The US establishment declared its intention to stay in Syria despite the general defeat of ISIS (even if a pocket is still under the terrorist group’s control in the US-controlled area east of the Euphrates on the Syrian-Iraqi borders). The US Secretary of State Rex Tillerson said the aim of its forces was to limit the Iranian influence, giving contradictory statements about the defeat and non-defeat of ISIS in Syria. This position was clear enough to Russia, that the US was aiming to challenge the Russian presence and to stay in a country which was under Moscow’s protection.
Moreover the US excuse to occupy part of the north-east of Syria to – according to Tillerson’s statement -“prevent Iran from spreading its influence” is not convincing because Iran’s presence in Syria goes back to 1982 and its influence has increased directly due to the six years of war.
Turkey was upset by the widespread Kurdish presence along its borders and asked the US to withdraw all lethal weapons from the Kurds. Washington promised to do so but Turkey discovered later that the US promise had not been fulfilled and that the Kurds were in possession of laser guided anti-tank missiles and anti-air missiles, representing a direct threat to the Turkish, Syrian and Russian forces.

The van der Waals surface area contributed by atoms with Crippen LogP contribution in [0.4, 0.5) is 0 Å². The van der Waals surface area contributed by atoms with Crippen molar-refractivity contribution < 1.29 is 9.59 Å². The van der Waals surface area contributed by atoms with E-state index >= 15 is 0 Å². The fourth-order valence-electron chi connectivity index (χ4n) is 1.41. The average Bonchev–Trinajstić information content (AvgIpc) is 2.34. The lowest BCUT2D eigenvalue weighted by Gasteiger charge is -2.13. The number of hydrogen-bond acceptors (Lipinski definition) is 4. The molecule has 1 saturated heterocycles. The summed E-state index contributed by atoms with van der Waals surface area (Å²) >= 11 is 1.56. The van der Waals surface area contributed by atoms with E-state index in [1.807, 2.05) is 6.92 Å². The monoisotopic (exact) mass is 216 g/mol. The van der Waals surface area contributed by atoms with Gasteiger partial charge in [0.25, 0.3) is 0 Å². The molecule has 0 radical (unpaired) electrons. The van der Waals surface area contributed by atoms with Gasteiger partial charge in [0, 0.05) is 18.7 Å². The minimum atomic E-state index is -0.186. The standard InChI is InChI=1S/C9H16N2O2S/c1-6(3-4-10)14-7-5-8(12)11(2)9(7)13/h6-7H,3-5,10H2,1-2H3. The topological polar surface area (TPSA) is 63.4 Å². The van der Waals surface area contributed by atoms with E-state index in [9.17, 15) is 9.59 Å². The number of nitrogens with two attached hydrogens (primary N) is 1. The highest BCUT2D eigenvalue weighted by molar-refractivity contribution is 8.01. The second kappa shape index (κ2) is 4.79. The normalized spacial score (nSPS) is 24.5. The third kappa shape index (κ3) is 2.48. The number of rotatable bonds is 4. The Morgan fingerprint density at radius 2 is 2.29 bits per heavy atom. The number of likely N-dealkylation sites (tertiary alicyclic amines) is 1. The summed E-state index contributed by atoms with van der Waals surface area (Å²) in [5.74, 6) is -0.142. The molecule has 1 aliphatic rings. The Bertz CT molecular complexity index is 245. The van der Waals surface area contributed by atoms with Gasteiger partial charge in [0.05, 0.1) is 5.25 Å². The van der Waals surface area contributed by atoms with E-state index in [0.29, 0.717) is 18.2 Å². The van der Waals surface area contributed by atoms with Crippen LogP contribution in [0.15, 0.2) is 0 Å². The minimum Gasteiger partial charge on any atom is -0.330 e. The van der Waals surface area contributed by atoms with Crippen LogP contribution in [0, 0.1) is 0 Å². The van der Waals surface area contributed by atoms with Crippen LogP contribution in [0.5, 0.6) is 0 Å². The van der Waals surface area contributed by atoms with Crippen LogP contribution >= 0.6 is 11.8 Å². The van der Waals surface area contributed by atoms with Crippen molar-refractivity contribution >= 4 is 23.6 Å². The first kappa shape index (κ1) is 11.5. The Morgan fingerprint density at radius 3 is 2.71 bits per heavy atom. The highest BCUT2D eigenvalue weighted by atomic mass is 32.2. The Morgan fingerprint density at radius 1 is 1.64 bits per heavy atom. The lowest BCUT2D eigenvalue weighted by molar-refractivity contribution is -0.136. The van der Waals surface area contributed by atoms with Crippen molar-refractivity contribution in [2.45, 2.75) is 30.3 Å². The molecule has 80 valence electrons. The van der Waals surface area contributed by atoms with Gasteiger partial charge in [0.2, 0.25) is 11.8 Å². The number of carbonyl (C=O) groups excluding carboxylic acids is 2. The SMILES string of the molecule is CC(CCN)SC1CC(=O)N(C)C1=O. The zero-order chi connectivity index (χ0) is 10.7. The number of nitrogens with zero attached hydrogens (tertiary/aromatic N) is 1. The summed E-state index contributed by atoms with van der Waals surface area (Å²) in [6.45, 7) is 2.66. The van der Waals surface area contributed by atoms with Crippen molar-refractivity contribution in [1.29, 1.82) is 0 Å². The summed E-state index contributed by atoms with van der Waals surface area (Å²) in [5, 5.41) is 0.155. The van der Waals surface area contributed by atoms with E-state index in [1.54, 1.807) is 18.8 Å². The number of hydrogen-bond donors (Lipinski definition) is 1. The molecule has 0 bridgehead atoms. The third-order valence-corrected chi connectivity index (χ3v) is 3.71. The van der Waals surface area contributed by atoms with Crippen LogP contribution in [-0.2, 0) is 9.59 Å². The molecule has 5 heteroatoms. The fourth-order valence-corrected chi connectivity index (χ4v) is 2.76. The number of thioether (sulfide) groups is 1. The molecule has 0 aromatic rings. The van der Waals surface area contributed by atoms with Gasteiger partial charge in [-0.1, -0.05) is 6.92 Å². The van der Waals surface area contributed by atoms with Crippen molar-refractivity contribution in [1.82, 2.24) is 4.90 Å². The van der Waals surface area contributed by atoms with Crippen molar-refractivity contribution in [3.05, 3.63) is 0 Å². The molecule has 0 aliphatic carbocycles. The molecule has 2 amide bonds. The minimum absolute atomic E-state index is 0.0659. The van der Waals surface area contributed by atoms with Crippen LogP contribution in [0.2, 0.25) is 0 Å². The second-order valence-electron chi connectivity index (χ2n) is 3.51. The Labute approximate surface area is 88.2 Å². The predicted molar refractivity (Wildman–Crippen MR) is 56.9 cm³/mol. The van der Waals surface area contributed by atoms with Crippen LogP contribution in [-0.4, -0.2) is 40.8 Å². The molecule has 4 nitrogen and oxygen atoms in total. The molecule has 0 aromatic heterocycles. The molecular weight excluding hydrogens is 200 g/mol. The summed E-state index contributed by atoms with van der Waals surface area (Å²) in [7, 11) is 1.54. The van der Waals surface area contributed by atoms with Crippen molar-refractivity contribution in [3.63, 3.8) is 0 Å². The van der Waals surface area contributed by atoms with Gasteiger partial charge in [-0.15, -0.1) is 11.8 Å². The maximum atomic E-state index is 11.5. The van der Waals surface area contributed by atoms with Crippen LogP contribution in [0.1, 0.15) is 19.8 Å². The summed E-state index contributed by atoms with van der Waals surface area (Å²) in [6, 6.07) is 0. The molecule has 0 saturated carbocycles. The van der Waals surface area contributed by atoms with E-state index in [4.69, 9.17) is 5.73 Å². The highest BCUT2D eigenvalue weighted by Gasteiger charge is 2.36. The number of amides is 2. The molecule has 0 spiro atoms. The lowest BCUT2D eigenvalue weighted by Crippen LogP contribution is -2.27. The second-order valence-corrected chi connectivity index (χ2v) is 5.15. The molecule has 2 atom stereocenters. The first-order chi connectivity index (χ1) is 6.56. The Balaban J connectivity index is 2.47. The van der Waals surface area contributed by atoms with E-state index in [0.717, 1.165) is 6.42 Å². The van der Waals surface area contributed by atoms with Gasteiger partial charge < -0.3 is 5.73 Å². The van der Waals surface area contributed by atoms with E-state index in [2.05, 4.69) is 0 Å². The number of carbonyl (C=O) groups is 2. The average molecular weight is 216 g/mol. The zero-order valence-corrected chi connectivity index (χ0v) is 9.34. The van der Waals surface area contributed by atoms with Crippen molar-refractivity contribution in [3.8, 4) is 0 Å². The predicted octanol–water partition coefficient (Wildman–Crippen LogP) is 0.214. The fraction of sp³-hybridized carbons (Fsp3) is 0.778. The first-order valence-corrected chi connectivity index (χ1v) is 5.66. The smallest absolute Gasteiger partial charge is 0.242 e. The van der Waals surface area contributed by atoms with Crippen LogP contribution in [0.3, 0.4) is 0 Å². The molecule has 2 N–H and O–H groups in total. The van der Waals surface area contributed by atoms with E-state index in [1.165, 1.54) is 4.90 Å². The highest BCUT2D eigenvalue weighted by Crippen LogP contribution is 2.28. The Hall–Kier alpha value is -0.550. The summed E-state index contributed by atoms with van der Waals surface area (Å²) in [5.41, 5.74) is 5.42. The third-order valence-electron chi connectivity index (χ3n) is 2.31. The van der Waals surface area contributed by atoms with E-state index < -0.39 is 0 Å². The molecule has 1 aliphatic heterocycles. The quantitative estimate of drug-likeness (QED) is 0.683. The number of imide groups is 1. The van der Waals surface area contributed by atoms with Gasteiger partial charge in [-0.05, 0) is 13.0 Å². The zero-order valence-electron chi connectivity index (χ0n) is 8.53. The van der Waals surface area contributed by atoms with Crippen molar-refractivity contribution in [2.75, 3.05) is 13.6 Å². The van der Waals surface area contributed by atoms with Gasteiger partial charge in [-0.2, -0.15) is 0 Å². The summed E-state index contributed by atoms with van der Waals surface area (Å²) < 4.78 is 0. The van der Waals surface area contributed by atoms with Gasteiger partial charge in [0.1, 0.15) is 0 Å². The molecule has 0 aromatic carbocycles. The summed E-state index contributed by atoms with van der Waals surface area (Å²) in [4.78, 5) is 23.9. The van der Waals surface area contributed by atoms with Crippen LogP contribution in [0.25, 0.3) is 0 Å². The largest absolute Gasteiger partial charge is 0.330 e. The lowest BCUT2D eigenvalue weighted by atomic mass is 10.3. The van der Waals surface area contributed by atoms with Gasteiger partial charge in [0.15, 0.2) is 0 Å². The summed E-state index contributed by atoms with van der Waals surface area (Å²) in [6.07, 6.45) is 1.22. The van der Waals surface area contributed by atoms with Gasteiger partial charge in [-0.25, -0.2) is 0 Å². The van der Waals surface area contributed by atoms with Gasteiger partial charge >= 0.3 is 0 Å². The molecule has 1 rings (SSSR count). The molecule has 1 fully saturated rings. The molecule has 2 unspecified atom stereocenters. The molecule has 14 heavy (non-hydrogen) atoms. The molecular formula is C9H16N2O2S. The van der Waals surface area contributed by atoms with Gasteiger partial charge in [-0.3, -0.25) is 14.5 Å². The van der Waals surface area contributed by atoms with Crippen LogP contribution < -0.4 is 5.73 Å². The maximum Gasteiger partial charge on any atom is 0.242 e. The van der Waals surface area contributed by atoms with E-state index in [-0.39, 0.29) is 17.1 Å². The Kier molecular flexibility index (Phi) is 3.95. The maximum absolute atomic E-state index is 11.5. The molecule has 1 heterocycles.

Turkey demanded that Russia and Iran, in direct contact with Damascus, allow its troops to help to put an end to the US plans in Syria, further weakening the Kurds. Damascus asked Russia and Iran to give the Kurds the possibility to take distance from Washington by accepting the presence of the Syrian Army in the cities of Manbij and Afrin in the place of the Turkish invasion.
Turkey, despite the gathering of Turkish forces along the borders and its announcement of the beginning of the military operation, waited for the Russian/Iranian green light. Russian officials met with other Kurds to lay down the serious Turkish intention and a way out of the critical situation by forwarding Damascus’s proposition- that was rejected by Afrin, whose Officer in Charge maintained his belief in US support, apparently unwilling or unable to learn from what happened to the Iraqi Kurds at Erbil).